Eran Azran and TheMarker Staff
Genie Energy, an American company that is drilling for gas on the Golan Heights, said yesterday it had found “significant quantities of oil and gas,” confirming remarks made by its chief geologist two days earlier.
“Preliminary evidence from the exploratory wells drilled by its Afek subsidiary in Northern Israel confirms the existence of significant quantities of oil and gas within its exploratory license area,” Genie said in a statement, but added that it does not yet have sufficient evidence to determine whether this or any part of the resource can be “technically or economically produced.”
Shares of Genie, which said the petroleum was found in multiple strata in some cases up to 350 meters thick, shot up 19.9% to $11.28 in New York on the news.
The details were in line with what Yuval Bartov, chief geologist for Genie’s Israeli subsidiary, Afek Oil & Gas, told Israel Channel 2 television news on Tuesday, when he indicated the find could be quite substantial. “On average worldwide strata are 20-30 meters thick, and this is 10 times as large as that, so we are talking about significant quantities,” he said.
“We remain optimistic given the results to date,” said Howard Jonas, the Jewish-American millionaire who is Genie’s CEO and chairman. “In term of quantity, our log results indicate that this could be a significant find if analogous conditions are present over a significant portion of the license area.”
Afek has completed drilling two exploratory wells within the license area and has begun drilling a third, with seven more to go. The find apparently came from Ness 5, the first of the drillings.
Afek won a license two years ago to explore for gas and oil in the southern Golan Heights in an area designated “Ness.”
The company, with paid-up capital of $75 million, drew up a detailed drilling program, hired geologists as well as Efi Eitam, the reserve general, rightist politician and former national infrastructure minster as chairman. Apart from Jonas, Genie’s shareholders include the media magnate Rupert Murdoch and Lord Jacob Rothschild.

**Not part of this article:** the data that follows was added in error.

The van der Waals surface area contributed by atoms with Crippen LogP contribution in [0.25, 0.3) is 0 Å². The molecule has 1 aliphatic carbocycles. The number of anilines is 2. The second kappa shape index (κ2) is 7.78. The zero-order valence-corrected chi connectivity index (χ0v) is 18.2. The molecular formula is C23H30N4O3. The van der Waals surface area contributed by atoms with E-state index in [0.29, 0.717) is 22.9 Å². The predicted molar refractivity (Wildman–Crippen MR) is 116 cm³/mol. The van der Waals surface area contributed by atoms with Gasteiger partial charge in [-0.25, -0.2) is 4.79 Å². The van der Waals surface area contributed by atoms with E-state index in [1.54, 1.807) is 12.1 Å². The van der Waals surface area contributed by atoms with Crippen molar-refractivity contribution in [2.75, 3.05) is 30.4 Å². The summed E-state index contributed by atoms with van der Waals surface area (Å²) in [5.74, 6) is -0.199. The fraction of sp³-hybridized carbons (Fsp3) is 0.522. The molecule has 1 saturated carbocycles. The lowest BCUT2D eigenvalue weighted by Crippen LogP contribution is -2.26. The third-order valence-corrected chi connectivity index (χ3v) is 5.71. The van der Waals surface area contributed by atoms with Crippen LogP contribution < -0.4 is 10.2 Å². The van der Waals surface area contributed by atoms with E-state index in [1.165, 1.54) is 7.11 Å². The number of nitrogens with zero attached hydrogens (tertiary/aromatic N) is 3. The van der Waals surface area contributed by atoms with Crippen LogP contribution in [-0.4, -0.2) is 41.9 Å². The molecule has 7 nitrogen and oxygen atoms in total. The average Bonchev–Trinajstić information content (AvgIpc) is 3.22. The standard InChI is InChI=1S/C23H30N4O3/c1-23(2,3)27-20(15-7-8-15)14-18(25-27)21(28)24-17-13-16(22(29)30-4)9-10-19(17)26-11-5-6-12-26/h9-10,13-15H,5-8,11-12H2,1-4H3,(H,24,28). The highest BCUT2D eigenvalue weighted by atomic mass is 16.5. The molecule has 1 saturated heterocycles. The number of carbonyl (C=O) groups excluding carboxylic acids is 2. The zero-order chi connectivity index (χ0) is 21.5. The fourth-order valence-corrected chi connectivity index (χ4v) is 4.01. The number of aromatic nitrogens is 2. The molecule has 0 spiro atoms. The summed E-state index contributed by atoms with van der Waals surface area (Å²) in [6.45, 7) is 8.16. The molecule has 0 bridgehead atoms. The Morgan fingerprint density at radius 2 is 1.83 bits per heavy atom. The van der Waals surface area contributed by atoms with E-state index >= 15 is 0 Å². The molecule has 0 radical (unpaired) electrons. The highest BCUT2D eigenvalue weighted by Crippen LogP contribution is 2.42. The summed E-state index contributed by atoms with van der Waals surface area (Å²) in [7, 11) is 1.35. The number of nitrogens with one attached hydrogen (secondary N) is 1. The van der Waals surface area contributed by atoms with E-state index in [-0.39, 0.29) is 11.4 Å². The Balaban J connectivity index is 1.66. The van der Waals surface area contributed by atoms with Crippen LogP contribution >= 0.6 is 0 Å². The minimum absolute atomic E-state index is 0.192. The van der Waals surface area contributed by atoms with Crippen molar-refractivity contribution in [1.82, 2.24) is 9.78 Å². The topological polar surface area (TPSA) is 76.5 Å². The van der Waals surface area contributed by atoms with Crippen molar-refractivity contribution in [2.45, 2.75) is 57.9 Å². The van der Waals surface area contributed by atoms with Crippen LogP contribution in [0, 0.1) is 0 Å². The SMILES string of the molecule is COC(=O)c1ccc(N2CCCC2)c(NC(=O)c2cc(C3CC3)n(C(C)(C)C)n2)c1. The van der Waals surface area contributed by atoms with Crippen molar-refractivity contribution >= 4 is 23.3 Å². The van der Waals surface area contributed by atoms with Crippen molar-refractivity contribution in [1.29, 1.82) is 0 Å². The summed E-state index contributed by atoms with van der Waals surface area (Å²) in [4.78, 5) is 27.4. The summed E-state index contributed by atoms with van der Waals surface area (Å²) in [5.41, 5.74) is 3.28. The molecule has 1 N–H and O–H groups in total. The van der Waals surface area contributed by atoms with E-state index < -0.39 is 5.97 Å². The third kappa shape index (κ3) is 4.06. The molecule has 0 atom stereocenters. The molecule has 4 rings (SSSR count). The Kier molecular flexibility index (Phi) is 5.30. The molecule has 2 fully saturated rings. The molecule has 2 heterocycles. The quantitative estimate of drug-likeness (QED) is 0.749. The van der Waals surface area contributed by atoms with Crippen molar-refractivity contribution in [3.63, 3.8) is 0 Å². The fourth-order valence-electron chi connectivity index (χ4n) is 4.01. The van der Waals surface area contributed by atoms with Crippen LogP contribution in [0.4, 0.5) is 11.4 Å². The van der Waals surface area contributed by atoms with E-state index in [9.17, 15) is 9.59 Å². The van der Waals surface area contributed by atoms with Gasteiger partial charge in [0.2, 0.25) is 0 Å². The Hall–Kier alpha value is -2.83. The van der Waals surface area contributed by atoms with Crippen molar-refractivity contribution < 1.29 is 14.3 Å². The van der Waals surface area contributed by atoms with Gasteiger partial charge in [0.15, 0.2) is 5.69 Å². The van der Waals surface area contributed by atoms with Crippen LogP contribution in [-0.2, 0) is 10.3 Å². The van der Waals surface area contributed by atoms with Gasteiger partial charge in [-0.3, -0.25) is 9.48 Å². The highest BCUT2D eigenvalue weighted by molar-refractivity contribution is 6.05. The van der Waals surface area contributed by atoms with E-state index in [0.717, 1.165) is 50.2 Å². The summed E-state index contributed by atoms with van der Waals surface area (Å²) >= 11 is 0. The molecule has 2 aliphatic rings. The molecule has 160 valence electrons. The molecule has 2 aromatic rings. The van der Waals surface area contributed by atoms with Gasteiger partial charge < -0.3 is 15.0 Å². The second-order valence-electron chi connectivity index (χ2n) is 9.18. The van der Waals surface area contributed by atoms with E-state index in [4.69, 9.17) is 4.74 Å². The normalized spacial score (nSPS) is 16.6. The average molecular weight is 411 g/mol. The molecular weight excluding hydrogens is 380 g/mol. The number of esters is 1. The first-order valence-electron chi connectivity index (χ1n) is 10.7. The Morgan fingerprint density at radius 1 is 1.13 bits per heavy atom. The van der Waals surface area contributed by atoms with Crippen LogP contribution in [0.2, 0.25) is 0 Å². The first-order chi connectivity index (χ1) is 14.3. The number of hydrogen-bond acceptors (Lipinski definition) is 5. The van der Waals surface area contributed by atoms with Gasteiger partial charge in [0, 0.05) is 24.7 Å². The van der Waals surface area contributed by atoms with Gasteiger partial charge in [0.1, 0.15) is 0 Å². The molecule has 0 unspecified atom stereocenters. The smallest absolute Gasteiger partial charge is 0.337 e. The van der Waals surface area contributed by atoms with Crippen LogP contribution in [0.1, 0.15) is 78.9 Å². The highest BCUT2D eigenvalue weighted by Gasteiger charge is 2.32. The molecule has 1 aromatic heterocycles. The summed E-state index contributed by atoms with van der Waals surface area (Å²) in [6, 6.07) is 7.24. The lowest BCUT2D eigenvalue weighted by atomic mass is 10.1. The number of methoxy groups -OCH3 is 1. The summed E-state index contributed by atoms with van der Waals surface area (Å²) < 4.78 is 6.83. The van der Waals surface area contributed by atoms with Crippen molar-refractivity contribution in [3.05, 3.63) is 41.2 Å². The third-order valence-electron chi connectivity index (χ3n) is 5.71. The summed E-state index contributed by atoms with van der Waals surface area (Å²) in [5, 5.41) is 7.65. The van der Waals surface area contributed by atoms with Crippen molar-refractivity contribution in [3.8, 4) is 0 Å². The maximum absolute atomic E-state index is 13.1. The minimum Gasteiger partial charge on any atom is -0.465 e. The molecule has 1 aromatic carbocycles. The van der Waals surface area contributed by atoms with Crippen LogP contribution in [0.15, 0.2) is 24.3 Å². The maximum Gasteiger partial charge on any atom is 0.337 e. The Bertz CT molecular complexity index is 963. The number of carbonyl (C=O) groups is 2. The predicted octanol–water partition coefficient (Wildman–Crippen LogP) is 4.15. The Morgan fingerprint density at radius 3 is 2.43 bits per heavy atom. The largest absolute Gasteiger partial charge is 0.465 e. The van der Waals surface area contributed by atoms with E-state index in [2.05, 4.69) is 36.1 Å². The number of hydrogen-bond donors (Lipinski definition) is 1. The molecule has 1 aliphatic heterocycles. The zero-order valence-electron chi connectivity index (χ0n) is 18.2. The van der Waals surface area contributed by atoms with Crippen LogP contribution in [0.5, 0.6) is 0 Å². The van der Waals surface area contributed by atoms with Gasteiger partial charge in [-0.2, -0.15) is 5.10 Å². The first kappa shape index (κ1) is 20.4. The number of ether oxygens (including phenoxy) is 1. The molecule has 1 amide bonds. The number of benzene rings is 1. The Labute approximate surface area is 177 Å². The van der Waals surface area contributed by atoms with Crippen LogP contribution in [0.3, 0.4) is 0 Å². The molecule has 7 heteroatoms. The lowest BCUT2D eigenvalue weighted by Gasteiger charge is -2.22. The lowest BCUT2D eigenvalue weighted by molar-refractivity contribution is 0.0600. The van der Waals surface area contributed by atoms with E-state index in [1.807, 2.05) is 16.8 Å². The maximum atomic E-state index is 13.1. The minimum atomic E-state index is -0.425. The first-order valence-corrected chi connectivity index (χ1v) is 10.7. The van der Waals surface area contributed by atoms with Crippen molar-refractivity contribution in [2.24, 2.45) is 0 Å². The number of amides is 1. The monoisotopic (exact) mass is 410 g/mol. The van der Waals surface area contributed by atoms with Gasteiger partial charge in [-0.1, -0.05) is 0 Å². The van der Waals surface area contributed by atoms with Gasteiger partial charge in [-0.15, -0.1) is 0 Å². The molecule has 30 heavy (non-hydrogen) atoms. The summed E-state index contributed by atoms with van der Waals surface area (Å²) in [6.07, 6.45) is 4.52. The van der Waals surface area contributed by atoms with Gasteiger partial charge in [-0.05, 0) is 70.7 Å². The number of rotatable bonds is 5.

Unlike other tiny energy firms operating in Israel, like Givot Olam and Shemen, Afek isn’t publicly traded. Bartov’s remarks elicited skepticism because Genie, which does trade in New York and is required to make current disclosures to investors, issued on confirmation for two days.
In any case, energy experts said they remain skeptical about Afek’s commercial prospects.
“There’s a significant difference between ‘a barrel on paper’ and a barrel you can extract,” said one who spoke on condition of anonymity and recalled the case of Givot Olam’s early reports on findings at a drilling near the central Israeli town of Rosh Ha’ayin.
“Givot Olam started talking in terms of quantity of oil and later switched to them about barrels that can actually be extracted. In the end, Givot spoke in its financial reports ... it was clear that it would extract from all its oil reserves just 3%-4%,” the source said, adding: “I would tell investors in Israel or New York to treat this cautiously and with suspicion.”
Another industry source noted that preliminary reports talked about the ability to extract 30% of the oil in the reservoir. “But it would be a lot lower,” he said. “We still don’t know the cost of extracting the oil, which is critical given the decline in the [global] price of oil.”
Oil exploration is likely to encounter legal problems as the Golan is regarded as occupied Syrian territory. But Eitam told TheMarker last month that he wasn’t concerned.
“We are operating through the power of attorney of the state, which has had control of the Golan for more than 40 years,” said Eitam. “Syria right now is at war.”
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